Liberty Documents: With Contemporary Exposition and Critical Comments Drawn from Various Writers (Google eBook)
Mabel Hill, Albert Bushnell Hart
Longmans, Green, 1901 - Constitutional history - 458 pages
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Adams adopted aforesaid alliances Amendment American appointed Articles of Confederation Assize authority barons cause Charter citizens civil colonies common congress assembled consent Constitutional History CONTEMPORARY EXPOSITION Council Court Crown Declaration of Independence document duty Effect elected enacted England English Constitution established executive existence Federal Fifteenth Amendment force foreign Fourteenth Amendment freedom give granted gress Habeas Corpus HANNIS TAYLOR heirs Henry House issue John JOHN ADAMS judges judgment jury justice King kingdom land legislative legislature liberty Lord Lord Protector Magna Charta manner ment Monroe Doctrine nation negro oath officers opinion Ordinance Parliament party peace persons Petition of Right political present President principles proclamation Protector question ratified realm reign representatives respect RUDOLF VON GNEIST Senate slavery slaves statute suffrage summoned territory thereof tion treaty trial trial by jury Union United vote Washington whole writ
Page 211 - Regulating the trade and managing all affairs with the Indians, not members of any of the States ; provided that the legislative right of any State within its own limits be not infringed or violated...
Page 235 - The navigable waters leading into the Mississippi and St. Lawrence, and the carrying places between the same, shall be common highways, and forever free, as well to the inhabitants of the said territory, as to the citizens of the United States, and those of any other states that may be admitted into the confederacy, without any tax, impost, or duty therefor.
Page 254 - The President shall, at stated Times, receive for his Services, a Compensation, which shall neither be encreased nor diminished during the Period for which he shall have been elected, and he shall not receive within that Period any other Emolument from the United States, or any of them.
Page 206 - ... all the privileges of trade and commerce, subject to the same duties, impositions and restrictions as the inhabitants thereof respectively, provided that such restriction shall not extend so far as to prevent the removal of property imported into any state, to any other state of which the Owner is an inhabitant ; provided also that no imposition, duties or restriction shall be laid by any state, on the property of the united states, or either of them.
Page 211 - All controversies concerning the private right of soil claimed under different grants of two or more states, whose jurisdictions, as they may respect such lands, and the states which passed such grants are adjusted, the said grants or either of them being at the same time claimed to have originated antecedent to such settlement of jurisdiction, shall, on the petition of either party to the Congress of the United States, be finally determined as near as may be in the same manner as is before prescribed...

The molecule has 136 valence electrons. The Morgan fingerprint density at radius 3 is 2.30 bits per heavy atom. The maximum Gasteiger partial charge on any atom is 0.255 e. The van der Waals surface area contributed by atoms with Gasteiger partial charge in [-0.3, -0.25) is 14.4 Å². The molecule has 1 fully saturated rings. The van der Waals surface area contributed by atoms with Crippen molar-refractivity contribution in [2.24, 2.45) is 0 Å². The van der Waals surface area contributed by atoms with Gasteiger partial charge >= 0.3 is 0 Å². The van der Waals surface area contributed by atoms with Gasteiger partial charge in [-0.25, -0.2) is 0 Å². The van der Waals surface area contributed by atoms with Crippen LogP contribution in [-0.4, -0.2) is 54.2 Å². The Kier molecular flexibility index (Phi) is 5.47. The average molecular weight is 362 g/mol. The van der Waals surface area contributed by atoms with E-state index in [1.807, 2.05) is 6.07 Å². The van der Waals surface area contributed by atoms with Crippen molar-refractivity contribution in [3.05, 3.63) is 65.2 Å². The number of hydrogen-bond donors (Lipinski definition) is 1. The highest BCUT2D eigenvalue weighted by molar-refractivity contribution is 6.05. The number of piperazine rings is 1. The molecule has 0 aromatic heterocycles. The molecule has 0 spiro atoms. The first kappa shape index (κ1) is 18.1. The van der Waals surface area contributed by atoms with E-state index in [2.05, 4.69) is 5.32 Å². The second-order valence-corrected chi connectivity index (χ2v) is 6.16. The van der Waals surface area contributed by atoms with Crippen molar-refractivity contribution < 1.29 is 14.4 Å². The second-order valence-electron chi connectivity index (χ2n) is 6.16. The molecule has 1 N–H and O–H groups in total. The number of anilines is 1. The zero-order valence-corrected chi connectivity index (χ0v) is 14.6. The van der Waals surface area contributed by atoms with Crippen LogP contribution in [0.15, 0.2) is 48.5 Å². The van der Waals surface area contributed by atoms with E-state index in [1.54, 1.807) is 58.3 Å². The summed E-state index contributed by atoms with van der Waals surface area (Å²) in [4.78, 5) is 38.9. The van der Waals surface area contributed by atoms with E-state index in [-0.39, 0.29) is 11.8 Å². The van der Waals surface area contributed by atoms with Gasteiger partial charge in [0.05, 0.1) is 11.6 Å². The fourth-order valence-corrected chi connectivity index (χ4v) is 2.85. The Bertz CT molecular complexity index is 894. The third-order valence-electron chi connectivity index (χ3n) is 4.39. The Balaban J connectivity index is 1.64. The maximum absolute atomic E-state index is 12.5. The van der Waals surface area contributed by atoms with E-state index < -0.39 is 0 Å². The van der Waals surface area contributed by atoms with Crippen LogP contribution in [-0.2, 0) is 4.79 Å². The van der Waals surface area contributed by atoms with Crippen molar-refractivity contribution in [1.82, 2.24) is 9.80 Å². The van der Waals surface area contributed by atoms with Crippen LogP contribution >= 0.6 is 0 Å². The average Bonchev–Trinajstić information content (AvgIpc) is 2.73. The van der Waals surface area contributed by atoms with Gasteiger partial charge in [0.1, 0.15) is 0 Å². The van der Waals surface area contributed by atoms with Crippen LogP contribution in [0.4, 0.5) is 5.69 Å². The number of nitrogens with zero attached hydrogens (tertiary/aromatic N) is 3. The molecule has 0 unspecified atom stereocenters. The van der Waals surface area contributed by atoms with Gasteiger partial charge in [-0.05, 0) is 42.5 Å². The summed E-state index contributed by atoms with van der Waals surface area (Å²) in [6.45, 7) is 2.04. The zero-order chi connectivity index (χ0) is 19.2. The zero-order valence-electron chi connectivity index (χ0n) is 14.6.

Page 293 - One of the expedients of party to acquire influence within particular districts is to misrepresent the opinions and aims of other districts. You cannot shield yourselves too much against the jealousies and heartburnings which spring from these misrepresentations; they tend to render alien to each other those who ought to be bound together by fraternal affection.
Page 184 - He has refused for a long time, after such dissolutions, to cause others to be elected; whereby the Legislative Powers, incapable of Annihilation, have returned to the People at large for their exercise; the State remaining in the mean time exposed to all the dangers of invasion from without, and convulsions within.
Page 296 - This spirit, unfortunately, is inseparable from our nature, having its root in the strongest passions of the human mind. It exists under different shapes in all governments, more or less stifled, controlled, or repressed ; but in those of the popular form it is seen in its greatest rankness, and is truly their worst enemy.
Page 322 - In the discussions to which this interest has given rise and in the arrangements by which they may terminate the occasion has been judged proper for asserting, as a principle in which the rights and interests of the United States are involved, that the American continents, by the free and independent condition which they have assumed and maintain, are henceforth not to be considered as subjects for future colonization by any European powers.